Silk (warp and weft), wool (pile); asymmetrically knotted pile
Rug: H. 196 in. (497.8 cm)
W. 134 in. (340.4 cm)
Tube: H. 146 in. (370.8 cm)
Weight: 79 lbs. (198 lbs. rolled on tube. tube is 119 lbs. empty)
Diam. 20 in. (50.8 cm)
Frederick C. Hewitt Fund, 1910
Not on view
This magnificent jewel-colored carpet, with its elegant, curvilinear "compartments" based on a geometric star pattern, is filled with creatures borrowed from Chinese art, such as the dragon and phoenix in combat. The benevolent phoenix has its counterpart in Persian lore, where it is known as the simurgh, also a wise and protective bird. Other compartments contain decorative arrangements of Chinese ch'i-lin and flying geese, as well as the purely Islamic arabesque. The border with its medallions and cartouches reflects those of Safavid bookbindings, which also make great use of ribbonlike Chinese cloud bands, by now thoroughly assimilated into Persian art. With its fine weave (550 knots per square inch), silk foundation, and the close relationship between its elaborate pattern elements and the art of the book, it seems likely that this carpet was designed in the book atelier working in the service of the shah. This carpet has been reduced in length. A complete carpet woven from the same cartoon belongs to the Musée Historique des Tissus in Lyon, France.
Specific evidence is lacking, but this is a carpet that can surely be considered of court quality, so luxurious are the materials (silk and fine sheep wool), so tight the weave (about 550 knots per square inch), and so refined and assured the drawing. The field pattern consists of a lattice formed by staggered rows of two eight-lobed medallions in dark blue and brown and smaller radiating compartments, or cartouches, in green and red. An elaborate interlace pattern is created by the continuous narrow band that outlines each compartment. Color alternation in the fields of the compartments allows for different readings of the pattern.
That this type of pattern is widely associated with designs for painting, illumination, and bookbinding associated with the eastern Iranian city of Herat in the late fifteenth century offers additional evidence of a connection to a court workshop, at least for the design. Apart from the use of arabesques and split leaves, many of the individual motifs in the pattern are taken from Chinese sources: dragons and phoenixes, supernatural lion figures, geese, cloud bands, even lotus palmettes, and other blossoms. Such borrowings had been popular in Iran since the time of the Mongols in the second half of the thirteenth century, and Chinese influences were seen there even earlier as a result of trade in ceramics, glass, and textiles.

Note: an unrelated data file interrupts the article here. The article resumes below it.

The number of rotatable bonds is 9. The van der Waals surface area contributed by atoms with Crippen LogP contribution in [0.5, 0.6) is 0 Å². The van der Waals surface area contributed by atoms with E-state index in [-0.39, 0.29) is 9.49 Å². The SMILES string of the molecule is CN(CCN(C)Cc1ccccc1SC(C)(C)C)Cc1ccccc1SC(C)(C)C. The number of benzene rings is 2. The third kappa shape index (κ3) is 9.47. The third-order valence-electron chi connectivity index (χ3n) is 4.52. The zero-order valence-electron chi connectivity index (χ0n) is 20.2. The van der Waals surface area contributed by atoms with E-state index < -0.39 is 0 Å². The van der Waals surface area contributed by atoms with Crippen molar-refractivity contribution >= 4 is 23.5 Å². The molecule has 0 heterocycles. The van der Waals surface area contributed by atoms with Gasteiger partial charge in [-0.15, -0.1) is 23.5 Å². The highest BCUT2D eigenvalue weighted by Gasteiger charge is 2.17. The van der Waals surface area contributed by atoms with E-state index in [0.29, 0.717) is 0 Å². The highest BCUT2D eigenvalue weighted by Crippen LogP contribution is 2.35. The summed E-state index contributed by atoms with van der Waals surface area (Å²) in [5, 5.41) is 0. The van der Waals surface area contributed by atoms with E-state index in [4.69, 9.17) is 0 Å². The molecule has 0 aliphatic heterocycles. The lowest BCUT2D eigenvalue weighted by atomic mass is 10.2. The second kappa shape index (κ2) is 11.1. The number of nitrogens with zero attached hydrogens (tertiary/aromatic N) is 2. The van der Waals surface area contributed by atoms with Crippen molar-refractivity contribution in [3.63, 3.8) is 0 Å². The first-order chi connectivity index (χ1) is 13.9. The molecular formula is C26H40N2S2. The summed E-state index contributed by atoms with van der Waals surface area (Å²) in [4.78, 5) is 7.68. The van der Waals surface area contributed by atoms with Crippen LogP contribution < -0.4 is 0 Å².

Although its state of preservation is otherwise remarkably good, the Metropolitan Museum carpet has been reduced in dimensions, and the field pattern is a somewhat truncated version of the original. The full effect can be seen in a carpet with the same pattern at the Musée Historique des Tissus, Lyon, that measures 26 feet 3 inches by 13 feet 1 1/2 inches (8 by 4 meters) and has not been reduced. The two carpets may have been a pair in the sense that they were made at the same time and place, had very similar patterns and colors, and perhaps had similar dimensions, although this can no longer be ascertained.
It is not known where this work and other sixteenth-century luxury carpets were produced. A number of cities and provinces have been cited by contemporaneous travelers and historians, including Kirman, Jaushaqan (near Kashan), Hamadan, Dargazin (in Khurasan), Khurasan, Khuzistan, Sabzavar (in Khurasan), and Yazd, but apart from their judgments about quality or comments that certain places were known for carpets with gold thread or brocading, there is little to go by in making attributions. Carpets may also have been produced in the first two Safavid capital cities of the sixteenth century—Tabriz and Qazvin.
Daniel Walker in [Ekhtiar, Soucek, Canby, and Haidar 2011]
[ Vincent Robinson & Co., until at least 1882; to Thiem]; Baron Adolph Thiem, Berlin(after 1882–ca. 1895; sold to Yerkes); Charles Tyson Yerkes, New York (ca. 1895–d. 1905; his estate,1905–10; sold to MMA)
Vincent J. Robinson. Eastern Carpets. London, 1882. ill. pl. 3.
Dimand, Maurice S. A Guide to an Exhibition of Oriental Rugs and Textiles. New York: The Metropolitan Museum of Art, 1935. p. 13, ill. fig. 3 (b/w).
Dimand, Maurice S. A Handbook of Muhammadan Art. 2nd rev. and enl. ed. New York: The Metropolitan Museum of Art, 1944. p. 285, ill. fig. 189 (b/w).
The Metropolitan Museum of Art. Masterpieces of Fifty Centuries: the Metropolitan Museum of Art. New York: E. P. Dutton & Co., 1970. no. 166, p. 185, ill. (b/w).
Dimand, Maurice S., and Jean Mailey. Oriental Rugs in the Metropolitan Museum of Art. New York: The Metropolitan Museum of Art, 1973. no. 6, pp. 98, 134-135, ill. fig. 67.
Ettinghausen, Richard. "Islamic Art." Metropolitan Museum of Art Bulletin vol. 33, no. 1 (Spring 1975). ill. p. 35 (b/w).
Welch, Stuart Cary. The Islamic World. vol. 11. New York: The Metropolitan Museum of Art, 1987. p. 105, ill. fig. 77 (color).
Ellis, Charles. Oriental Carpets in the Philadelphia Museum of Art. Philadelphia: Philadelphia Museum of Art, 1988. p. 113.
de Montebello, Philippe, and Kathleen Howard, ed. The Metropolitan Museum of Art Guide. 6th ed. New York: The Metropolitan Museum of Art, 1992. p. 323, ill. fig. 30 (color).
Ekhtiar, Maryam, Sheila R. Canby, Navina Haidar, and Priscilla P. Soucek, ed. Masterpieces from the Department of Islamic Art in The Metropolitan Museum of Art. 1st ed. ed. New York: The Metropolitan Museum of Art, 2011. no. 179, p. 256-257, ill. p. 256 (color).